I can’t quite figure out why Indy has so few French Bistros. It seems to me that simple, French food would be something that Midwesterners could get behind. Honestly, the only place I know of that is doing it is Petite Chou, which is one of the branches of the Patachou brand of restaurants. And it seems like it would be a perfect match really, being that Patachou excels at simple, homey, comfort food. Why not just put a French twist on it and add wine?
So we went to the Petite Chou in Broad Ripple (there is also one in Clay Terrace) for dinner the other night with friends. They have a lovely outside dining area with some ceiling fans that cut the heat a little. I like that if you sit along the side of the building, you are not staring at the street, the tables are nicely spaced and there are some curtains and there is greenery. Feels very bistro-esque.
We started with a couple of appetizers—the duck fat frites and the pate. Wow, the frites were outstanding (one dining companion described them as “spectacular”). They were perfectly crispy, the thin kind, and nicely seasoned with salt (You have to salt these things BEFORE they come out of the kitchen or it doesn’t stick). They had a slight richness from the duck fat and we pretty much ate a large order in record time. They were served with an aioli and Dijon mayo sauce. I couldn’t decide which I liked better. The aioli had the tanginess I like, but was a little bland. The Dijon sauce has maybe just a teeny bit too much kick. I ended up mixing them together on my plate and was very happy. The pate was also good—served with very toasted sliced of bread that was also seasoned and some whole grain local mustard. The crunchiness of the bread was a nice accompaniment to the rich, cold, smoothness of the pate. Maybe not the best pate ever, not as smooth and spreadable as I might have liked, but still nice.
The bread they serve with meals is also quite nice—thinly sliced French bread served with nice soft, salty butter. They had this right on. Hubby and I also split a salad, the mixed greens with warmed goat cheese on top of toasted bread. It was served with blackberry pear vinaigrette. I appreciated that they split the salad for us, and the sweetness of the dressing was great with the goat cheese. It was properly dressed and enjoyable. Our friends shared the caprese which looked nice, although I love a really gooey mozzarella on this type of salad. I didn’t try this though.
At this point in the meal, we were thoroughly enjoying everything we had—the food was very good, the atmosphere was great, the wine (a nice white Burgundy) was perfect and the service was professional. Unfortunately, this is where things took a slight turn for the worse. We got our entrées, and we had all ordered different things. I ordered the scallops which were simply pan seared, served over what they call “pommes puree,” (which are whipped potatoes) with a caper wine sauce. The scallops seemed to be good quality and I liked the sauce—right up my alley with the salty kick from the capers and a nice wine and butter flavor. But they weren’t really seared enough. They weren’t crispy enough on the edges. I like pan seared scallops to be nice and caramelized—the crunch of the sear giving way to the creaminess of the interior of the scallop. These were just not seared enough. And honestly, I could have done without the potatoes—whipped potatoes are served with many of Petite Chou’s dishes. I think I would have preferred something else—maybe just some nice greens or something.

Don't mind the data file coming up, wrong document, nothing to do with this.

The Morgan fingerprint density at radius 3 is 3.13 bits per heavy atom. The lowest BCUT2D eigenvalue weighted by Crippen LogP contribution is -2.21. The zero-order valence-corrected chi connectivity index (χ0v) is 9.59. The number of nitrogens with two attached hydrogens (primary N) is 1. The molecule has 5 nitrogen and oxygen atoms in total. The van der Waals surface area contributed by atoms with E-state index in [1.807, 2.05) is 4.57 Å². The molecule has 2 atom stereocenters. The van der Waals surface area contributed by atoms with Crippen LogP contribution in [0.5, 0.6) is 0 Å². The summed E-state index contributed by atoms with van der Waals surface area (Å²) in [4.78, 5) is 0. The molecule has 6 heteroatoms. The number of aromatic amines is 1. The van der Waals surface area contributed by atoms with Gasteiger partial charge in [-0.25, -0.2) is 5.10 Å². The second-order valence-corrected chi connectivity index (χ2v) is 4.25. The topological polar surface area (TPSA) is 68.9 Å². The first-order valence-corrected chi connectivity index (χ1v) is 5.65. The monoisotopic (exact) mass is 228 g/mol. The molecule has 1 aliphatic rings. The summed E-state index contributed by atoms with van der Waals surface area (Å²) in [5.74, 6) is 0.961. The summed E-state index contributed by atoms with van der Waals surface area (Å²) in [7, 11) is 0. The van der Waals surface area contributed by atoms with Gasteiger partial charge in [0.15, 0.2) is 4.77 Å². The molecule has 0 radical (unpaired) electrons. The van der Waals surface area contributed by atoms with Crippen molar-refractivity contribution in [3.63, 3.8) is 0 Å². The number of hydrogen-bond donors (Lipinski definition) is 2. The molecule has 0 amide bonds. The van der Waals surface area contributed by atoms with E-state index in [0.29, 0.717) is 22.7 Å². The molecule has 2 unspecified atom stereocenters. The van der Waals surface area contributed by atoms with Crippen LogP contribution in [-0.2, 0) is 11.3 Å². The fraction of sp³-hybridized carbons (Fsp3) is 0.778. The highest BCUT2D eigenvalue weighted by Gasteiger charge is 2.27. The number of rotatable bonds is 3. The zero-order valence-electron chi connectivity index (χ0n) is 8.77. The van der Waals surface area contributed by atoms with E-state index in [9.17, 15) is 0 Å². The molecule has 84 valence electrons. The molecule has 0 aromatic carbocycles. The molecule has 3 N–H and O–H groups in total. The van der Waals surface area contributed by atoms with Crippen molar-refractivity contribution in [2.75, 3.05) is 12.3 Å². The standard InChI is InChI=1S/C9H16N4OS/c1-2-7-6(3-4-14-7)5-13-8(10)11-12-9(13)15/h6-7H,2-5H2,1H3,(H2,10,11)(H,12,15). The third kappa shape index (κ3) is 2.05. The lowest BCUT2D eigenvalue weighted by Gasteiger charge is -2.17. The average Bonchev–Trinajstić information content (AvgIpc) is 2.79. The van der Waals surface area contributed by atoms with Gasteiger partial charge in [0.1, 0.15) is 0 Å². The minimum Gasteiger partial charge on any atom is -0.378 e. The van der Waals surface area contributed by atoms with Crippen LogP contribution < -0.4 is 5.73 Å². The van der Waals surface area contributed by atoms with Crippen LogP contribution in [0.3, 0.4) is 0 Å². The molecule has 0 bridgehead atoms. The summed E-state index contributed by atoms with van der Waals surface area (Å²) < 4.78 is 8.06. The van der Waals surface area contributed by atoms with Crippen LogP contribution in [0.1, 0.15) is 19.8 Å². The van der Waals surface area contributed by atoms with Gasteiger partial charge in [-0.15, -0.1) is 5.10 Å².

Hubby had the pan seared salmon and asked it to be prepared medium rare. Our server informed us it is usually prepared well done, but that we could order it however we wanted. Unfortunately, I think they just went ahead a cooked it as they usually do as the fish was very cooked all the way through. It had a nice crispy edge and he was given the choice of the potatoes or greens with his and chose the greens. He was happy with that, but wished they had cooked the fish the way he had ordered.
I also had a bite our one of our friend’s paillard, which are listed as specialties of the house. A paillard is a pounded chicken breast that is then pan seared. They serve them with several accompaniments, and he went with the pommes puree (more of the whipped potatoes) as well as arugula and a lemon pan sauce. I have to say, this sounds really good. But when you are pounding a chicken breast this thin (it was quite thin), you have to be really careful not to overcook it and make it tough. They cooked it a bit too long based on the bite I had. It was tough.
Finally, of course we had to have dessert, so we got two crepes and some cheese (wow, we really ate a lot). The crepe I ate was mixed berries with some chocolate sauce and crème anglaise drizzled across. It was tasty. Not overly sweet but with lots and lots of berries. The cheese plate was also nice, although I prefer my cheeses a little more stinky and gooey.
All in all we had an enjoyable meal at Petite Chou. Honestly, I think next time I would maybe skip the entrée, get another appetizer and my own salad and call it a day. The first part of the meal really stood out while the second half was a bit lackluster (the service fell off a bit too during the second half). The atmosphere is nice and the ingredients are good. They are simple yet high quality which is what it should be at a French bistro. Now why doesn’t Indy have more of them again?
823 Westfield Blvd